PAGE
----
Skip to Content

Reviews & Articles

The Road to the Baroque
at 4:01pm on 22nd April 2024


1)  El Greco, Boy blowing on an ember, 1571-2, oil on canvas. Collection of Capodimonte Museum, Naples


2)  Titian, Danaë, 1544-5, oil on canvas. Collection of Capodimonte Museum, Naples



The Road to the Baroque

by David Clarke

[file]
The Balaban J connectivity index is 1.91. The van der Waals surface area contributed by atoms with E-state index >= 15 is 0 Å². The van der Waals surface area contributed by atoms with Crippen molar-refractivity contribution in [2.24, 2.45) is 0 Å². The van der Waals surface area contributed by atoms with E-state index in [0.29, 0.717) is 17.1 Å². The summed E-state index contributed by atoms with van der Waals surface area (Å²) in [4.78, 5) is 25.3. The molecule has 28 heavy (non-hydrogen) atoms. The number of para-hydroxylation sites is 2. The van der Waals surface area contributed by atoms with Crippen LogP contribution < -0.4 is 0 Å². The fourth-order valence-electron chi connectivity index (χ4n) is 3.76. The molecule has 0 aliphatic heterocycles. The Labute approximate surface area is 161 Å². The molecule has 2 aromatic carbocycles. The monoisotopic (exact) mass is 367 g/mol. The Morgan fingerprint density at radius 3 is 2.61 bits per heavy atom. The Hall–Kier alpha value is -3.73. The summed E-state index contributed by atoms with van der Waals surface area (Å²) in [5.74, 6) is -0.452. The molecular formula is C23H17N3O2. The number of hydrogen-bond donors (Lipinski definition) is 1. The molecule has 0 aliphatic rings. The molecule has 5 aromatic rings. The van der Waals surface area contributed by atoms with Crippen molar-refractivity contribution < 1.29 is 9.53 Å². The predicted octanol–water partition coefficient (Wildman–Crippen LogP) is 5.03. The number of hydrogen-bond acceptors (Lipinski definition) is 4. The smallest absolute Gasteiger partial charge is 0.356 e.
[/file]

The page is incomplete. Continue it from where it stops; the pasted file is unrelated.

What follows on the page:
From 15 July to 2 November 2022, the Hong Kong Museum of Art exhibited ‘The Road to the Baroque’, a selection of paintings from the rich collection of the Capodimonte Museum in Naples, Italy. This was a show well worth seeing, as it contains (alongside the works of lesser-known figures) a number of paintings by extremely well-respected artists, almost all Italian.  Amongst these are Titian, El Greco, Bronzino, Parmigianino, Annibale Carracci, Artemisia Gentileschi, Ribera, and Luca Giordano. El Greco and Ribera are the two non-Italians in this list.  El Greco - Domenikos Theotokopoulos - was (as his widely-used nickname suggests) Greek by birth, and although he spent some time in Italy he is most well-known for his contribution to Spanish art (made after his move to Toledo in 1577). He is represented in this exhibition by ‘Boy Blowing on an Ember’, a relatively early work from 1571-2, painted while he was based in Rome. It comes from a period before his signature style had fully developed - it is interesting precisely because of that. Ribera is Spanish, although his mature works were all executed in Italy, and he moved to Naples in 1616 after spending time in Rome. He lived in the city till his death in 1652. Both the ‘Apollo and Marsyas’ and ‘Saint Sebastian’ paintings in the exhibition belong to this Naples phase, dating from 1637 and 1651 respectively. Certain other artists featured in this exhibition also lived in Naples for part of their career – Artemisia Gentileschi, for instance, moved there in 1630, spending most of the rest of her life in the city.